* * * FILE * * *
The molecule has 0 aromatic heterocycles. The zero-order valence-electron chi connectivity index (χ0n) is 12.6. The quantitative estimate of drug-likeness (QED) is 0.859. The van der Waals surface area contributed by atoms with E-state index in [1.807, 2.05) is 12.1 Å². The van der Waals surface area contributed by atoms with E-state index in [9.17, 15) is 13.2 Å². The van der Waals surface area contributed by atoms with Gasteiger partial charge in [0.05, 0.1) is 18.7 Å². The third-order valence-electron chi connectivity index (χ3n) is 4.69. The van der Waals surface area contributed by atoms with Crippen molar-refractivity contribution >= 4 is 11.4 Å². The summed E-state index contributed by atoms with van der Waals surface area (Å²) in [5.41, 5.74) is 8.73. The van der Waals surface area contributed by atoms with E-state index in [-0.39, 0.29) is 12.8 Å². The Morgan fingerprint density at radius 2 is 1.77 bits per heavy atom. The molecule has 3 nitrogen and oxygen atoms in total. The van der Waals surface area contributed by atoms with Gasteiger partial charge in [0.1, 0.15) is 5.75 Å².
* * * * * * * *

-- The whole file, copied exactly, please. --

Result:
The molecule has 0 aromatic heterocycles. The zero-order valence-electron chi connectivity index (χ0n) is 12.6. The quantitative estimate of drug-likeness (QED) is 0.859. The van der Waals surface area contributed by atoms with E-state index in [1.807, 2.05) is 12.1 Å². The van der Waals surface area contributed by atoms with E-state index in [9.17, 15) is 13.2 Å². The van der Waals surface area contributed by atoms with Gasteiger partial charge in [0.05, 0.1) is 18.7 Å². The third-order valence-electron chi connectivity index (χ3n) is 4.69. The van der Waals surface area contributed by atoms with Crippen molar-refractivity contribution >= 4 is 11.4 Å². The summed E-state index contributed by atoms with van der Waals surface area (Å²) in [5.41, 5.74) is 8.73. The van der Waals surface area contributed by atoms with E-state index in [-0.39, 0.29) is 12.8 Å². The Morgan fingerprint density at radius 2 is 1.77 bits per heavy atom. The molecule has 3 nitrogen and oxygen atoms in total. The van der Waals surface area contributed by atoms with Gasteiger partial charge in [0.1, 0.15) is 5.75 Å².